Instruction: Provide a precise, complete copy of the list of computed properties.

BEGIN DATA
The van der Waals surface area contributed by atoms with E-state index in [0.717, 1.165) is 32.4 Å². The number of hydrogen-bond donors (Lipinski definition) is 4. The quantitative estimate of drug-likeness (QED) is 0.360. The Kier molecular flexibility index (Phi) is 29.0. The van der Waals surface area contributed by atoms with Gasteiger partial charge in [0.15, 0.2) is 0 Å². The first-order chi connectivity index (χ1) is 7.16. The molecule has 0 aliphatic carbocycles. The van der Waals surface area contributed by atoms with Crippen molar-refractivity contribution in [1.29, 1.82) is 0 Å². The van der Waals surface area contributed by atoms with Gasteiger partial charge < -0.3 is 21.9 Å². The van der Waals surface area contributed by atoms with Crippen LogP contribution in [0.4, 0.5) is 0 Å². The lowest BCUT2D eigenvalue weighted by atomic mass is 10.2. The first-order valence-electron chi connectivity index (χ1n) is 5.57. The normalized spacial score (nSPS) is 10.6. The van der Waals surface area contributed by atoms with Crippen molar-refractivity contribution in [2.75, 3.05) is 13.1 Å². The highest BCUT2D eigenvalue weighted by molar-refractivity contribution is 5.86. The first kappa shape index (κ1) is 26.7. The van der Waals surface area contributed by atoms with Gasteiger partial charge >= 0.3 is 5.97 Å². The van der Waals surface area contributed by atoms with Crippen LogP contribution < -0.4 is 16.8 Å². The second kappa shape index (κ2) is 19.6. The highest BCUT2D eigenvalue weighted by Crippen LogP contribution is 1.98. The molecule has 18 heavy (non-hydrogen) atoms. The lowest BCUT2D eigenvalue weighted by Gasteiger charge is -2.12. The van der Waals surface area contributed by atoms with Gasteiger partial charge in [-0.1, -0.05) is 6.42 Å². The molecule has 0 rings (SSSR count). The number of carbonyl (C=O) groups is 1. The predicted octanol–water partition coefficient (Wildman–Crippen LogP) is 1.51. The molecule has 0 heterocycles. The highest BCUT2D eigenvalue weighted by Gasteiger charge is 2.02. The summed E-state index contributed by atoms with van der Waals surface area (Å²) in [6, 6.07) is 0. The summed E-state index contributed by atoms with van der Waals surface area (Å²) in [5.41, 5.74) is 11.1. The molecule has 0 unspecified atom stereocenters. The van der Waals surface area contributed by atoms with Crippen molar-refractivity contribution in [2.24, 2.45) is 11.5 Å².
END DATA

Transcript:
The van der Waals surface area contributed by atoms with E-state index in [0.717, 1.165) is 32.4 Å². The number of hydrogen-bond donors (Lipinski definition) is 4. The quantitative estimate of drug-likeness (QED) is 0.360. The Kier molecular flexibility index (Phi) is 29.0. The van der Waals surface area contributed by atoms with Gasteiger partial charge in [0.15, 0.2) is 0 Å². The first-order chi connectivity index (χ1) is 7.16. The molecule has 0 aliphatic carbocycles. The van der Waals surface area contributed by atoms with Crippen molar-refractivity contribution in [1.29, 1.82) is 0 Å². The van der Waals surface area contributed by atoms with Gasteiger partial charge < -0.3 is 21.9 Å². The van der Waals surface area contributed by atoms with Crippen LogP contribution in [0.4, 0.5) is 0 Å². The lowest BCUT2D eigenvalue weighted by atomic mass is 10.2. The first-order valence-electron chi connectivity index (χ1n) is 5.57. The normalized spacial score (nSPS) is 10.6. The van der Waals surface area contributed by atoms with Crippen molar-refractivity contribution in [2.75, 3.05) is 13.1 Å². The highest BCUT2D eigenvalue weighted by molar-refractivity contribution is 5.86. The first kappa shape index (κ1) is 26.7. The van der Waals surface area contributed by atoms with Gasteiger partial charge >= 0.3 is 5.97 Å². The van der Waals surface area contributed by atoms with Crippen LogP contribution < -0.4 is 16.8 Å². The second kappa shape index (κ2) is 19.6. The highest BCUT2D eigenvalue weighted by Crippen LogP contribution is 1.98. The molecule has 18 heavy (non-hydrogen) atoms. The lowest BCUT2D eigenvalue weighted by Gasteiger charge is -2.12. The van der Waals surface area contributed by atoms with Gasteiger partial charge in [-0.1, -0.05) is 6.42 Å². The molecule has 0 rings (SSSR count). The number of carbonyl (C=O) groups is 1. The predicted octanol–water partition coefficient (Wildman–Crippen LogP) is 1.51. The molecule has 0 heterocycles. The highest BCUT2D eigenvalue weighted by Gasteiger charge is 2.02. The summed E-state index contributed by atoms with van der Waals surface area (Å²) in [6, 6.07) is 0. The summed E-state index contributed by atoms with van der Waals surface area (Å²) in [5.41, 5.74) is 11.1. The molecule has 0 unspecified atom stereocenters. The van der Waals surface area contributed by atoms with Crippen molar-refractivity contribution in [2.24, 2.45) is 11.5 Å².